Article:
Supporting the independent education community

Another voice for you

Being a principal requires enormous resilience and self awareness and not everyone is prepared when they take on the role, so having as many resources both professional and social to draw on is useful and may end up saving your life!


Retired principal Rob Laidler recommends principals join the Union to access “another narrative” which can help them navigate the minefields of principalship.


Laidler was the first lay principal at Loyola Senior High School and Trade Training Centre, Mt Druitt.  Rob taught in Mt Druitt from 1999 until his retirement in 2014. Prior to his time in Mt Druitt Rob spent time working at the NSW Board of Studies and CEO Parramatta.


“I always felt the greatest challenge in teaching was to make a difference and the best place for me to do so was in systemic schools in Western Sydney,” Laidler said.


“People have preconceived notions about Mt Druitt, largely incorrect. It’s a great community where like all parents they want the best for their children. It was the highlight of my professional career” 


“The trouble is the people of 'the Druitt' don’t have a head start. They don’t have the social capital others do, and this should be a big issue in education. We have to make sure people with less social capital can advance, and Catholic education has always been about that-a vehicle of social mobility.”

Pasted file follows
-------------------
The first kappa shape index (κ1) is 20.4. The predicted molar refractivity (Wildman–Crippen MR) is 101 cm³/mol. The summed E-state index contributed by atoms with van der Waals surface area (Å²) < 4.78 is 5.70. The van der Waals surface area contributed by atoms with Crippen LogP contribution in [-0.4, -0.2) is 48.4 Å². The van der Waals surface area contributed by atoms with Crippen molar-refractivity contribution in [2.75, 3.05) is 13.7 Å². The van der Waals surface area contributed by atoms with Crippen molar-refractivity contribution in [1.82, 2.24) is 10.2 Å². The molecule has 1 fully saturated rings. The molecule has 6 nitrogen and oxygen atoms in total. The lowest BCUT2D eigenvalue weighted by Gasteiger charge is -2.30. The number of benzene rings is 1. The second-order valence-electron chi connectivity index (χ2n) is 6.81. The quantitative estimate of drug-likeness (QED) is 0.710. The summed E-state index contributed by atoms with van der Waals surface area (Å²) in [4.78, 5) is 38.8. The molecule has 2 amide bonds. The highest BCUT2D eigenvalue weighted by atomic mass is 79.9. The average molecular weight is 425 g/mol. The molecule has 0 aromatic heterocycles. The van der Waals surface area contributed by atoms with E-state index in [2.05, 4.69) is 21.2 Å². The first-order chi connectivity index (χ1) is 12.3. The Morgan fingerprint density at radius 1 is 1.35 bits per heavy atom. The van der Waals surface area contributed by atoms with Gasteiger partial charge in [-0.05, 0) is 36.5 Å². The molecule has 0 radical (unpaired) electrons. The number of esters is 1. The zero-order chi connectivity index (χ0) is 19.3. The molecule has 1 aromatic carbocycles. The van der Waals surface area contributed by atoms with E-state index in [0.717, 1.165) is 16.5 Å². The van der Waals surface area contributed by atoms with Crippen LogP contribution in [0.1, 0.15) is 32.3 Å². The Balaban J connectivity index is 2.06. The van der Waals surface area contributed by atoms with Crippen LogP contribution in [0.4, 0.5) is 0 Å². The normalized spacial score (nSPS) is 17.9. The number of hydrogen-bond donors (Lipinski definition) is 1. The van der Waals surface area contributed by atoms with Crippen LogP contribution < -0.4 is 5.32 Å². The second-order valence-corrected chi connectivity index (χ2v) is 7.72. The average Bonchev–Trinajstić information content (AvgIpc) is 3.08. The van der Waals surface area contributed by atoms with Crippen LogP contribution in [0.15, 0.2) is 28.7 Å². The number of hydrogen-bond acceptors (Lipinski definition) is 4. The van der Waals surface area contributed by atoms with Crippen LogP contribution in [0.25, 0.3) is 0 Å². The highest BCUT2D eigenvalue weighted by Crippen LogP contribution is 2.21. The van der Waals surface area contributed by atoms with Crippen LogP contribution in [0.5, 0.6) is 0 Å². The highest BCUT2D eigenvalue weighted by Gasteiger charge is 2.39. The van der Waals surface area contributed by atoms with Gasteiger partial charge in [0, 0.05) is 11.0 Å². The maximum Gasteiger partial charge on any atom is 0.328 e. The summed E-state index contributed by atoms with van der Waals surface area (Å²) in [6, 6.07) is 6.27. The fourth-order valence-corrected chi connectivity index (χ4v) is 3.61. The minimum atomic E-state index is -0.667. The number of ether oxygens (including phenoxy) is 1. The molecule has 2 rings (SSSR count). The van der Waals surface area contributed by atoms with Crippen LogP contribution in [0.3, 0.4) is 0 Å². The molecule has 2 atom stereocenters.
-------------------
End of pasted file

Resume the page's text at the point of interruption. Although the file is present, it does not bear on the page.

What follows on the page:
Rob knows the challenges and stresses of principalship, having had a heart attack at work in 2014.


He urges principals to take care of their well being and their bodies and be alert to their own mental state.


He said belonging to the Union, and any other professional body that can offer advice and professional companionship, and advocate on behalf of principals, was crucial. Rob has been an IEU member for more than 30 years and was a school rep, a member of IEU Council and Branch president.


“The Union is good at treating people’s issues with sensitivity and always provides good advice- irrespective of a members stage of career,” he said.


As a retired member he still regularly attends principals’ sub branch meetings and enjoys hearing about what is happening across the state.


In recent years Rob has also worked part time for Catholic Association of Secondary Principals (Aust) that also has an emphasis on principal collaboration, wellbeing and advocacy.


He said with so many non educators having a voice in education, it was important teachers and principals join the union to make their voices heard.